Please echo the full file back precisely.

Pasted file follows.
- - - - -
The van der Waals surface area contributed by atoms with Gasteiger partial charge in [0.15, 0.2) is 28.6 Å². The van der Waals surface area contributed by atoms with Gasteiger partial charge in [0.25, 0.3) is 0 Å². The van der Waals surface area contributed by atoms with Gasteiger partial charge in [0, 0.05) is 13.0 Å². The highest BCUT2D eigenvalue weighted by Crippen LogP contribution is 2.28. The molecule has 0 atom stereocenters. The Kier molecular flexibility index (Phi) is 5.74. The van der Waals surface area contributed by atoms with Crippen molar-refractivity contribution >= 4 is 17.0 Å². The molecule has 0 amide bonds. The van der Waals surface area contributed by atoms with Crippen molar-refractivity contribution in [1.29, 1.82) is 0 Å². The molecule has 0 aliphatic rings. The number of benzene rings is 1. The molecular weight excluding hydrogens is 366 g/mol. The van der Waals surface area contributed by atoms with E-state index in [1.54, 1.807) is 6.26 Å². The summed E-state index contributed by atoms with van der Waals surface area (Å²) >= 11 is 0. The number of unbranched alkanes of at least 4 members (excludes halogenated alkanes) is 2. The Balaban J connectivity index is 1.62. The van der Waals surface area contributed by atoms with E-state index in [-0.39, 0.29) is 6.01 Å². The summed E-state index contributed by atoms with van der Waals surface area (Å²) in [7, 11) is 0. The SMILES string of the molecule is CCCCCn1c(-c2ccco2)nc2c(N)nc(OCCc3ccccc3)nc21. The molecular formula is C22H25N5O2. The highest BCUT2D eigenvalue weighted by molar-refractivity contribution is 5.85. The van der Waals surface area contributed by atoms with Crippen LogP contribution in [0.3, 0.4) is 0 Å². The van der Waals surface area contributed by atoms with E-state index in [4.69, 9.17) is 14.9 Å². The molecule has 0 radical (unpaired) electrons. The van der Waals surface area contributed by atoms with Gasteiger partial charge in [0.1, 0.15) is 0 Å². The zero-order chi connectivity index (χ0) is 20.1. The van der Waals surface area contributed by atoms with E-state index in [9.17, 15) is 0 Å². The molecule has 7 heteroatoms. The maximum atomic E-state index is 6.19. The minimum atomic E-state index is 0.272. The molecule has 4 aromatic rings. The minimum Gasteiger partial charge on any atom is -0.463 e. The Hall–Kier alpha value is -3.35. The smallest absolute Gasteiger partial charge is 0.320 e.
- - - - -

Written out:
The van der Waals surface area contributed by atoms with Gasteiger partial charge in [0.15, 0.2) is 28.6 Å². The van der Waals surface area contributed by atoms with Gasteiger partial charge in [0.25, 0.3) is 0 Å². The van der Waals surface area contributed by atoms with Gasteiger partial charge in [0, 0.05) is 13.0 Å². The highest BCUT2D eigenvalue weighted by Crippen LogP contribution is 2.28. The molecule has 0 atom stereocenters. The Kier molecular flexibility index (Phi) is 5.74. The van der Waals surface area contributed by atoms with Crippen molar-refractivity contribution >= 4 is 17.0 Å². The molecule has 0 amide bonds. The van der Waals surface area contributed by atoms with Crippen molar-refractivity contribution in [1.29, 1.82) is 0 Å². The molecule has 0 aliphatic rings. The number of benzene rings is 1. The molecular weight excluding hydrogens is 366 g/mol. The van der Waals surface area contributed by atoms with E-state index in [1.54, 1.807) is 6.26 Å². The summed E-state index contributed by atoms with van der Waals surface area (Å²) >= 11 is 0. The number of unbranched alkanes of at least 4 members (excludes halogenated alkanes) is 2. The Balaban J connectivity index is 1.62. The van der Waals surface area contributed by atoms with E-state index in [-0.39, 0.29) is 6.01 Å². The summed E-state index contributed by atoms with van der Waals surface area (Å²) in [7, 11) is 0. The SMILES string of the molecule is CCCCCn1c(-c2ccco2)nc2c(N)nc(OCCc3ccccc3)nc21. The molecular formula is C22H25N5O2. The highest BCUT2D eigenvalue weighted by molar-refractivity contribution is 5.85. The van der Waals surface area contributed by atoms with Crippen LogP contribution in [0.3, 0.4) is 0 Å². The van der Waals surface area contributed by atoms with E-state index in [4.69, 9.17) is 14.9 Å². The molecule has 0 radical (unpaired) electrons. The van der Waals surface area contributed by atoms with Gasteiger partial charge in [0.1, 0.15) is 0 Å². The zero-order chi connectivity index (χ0) is 20.1. The van der Waals surface area contributed by atoms with E-state index in [9.17, 15) is 0 Å². The molecule has 7 heteroatoms. The maximum atomic E-state index is 6.19. The minimum atomic E-state index is 0.272. The molecule has 4 aromatic rings. The minimum Gasteiger partial charge on any atom is -0.463 e. The Hall–Kier alpha value is -3.35. The smallest absolute Gasteiger partial charge is 0.320 e.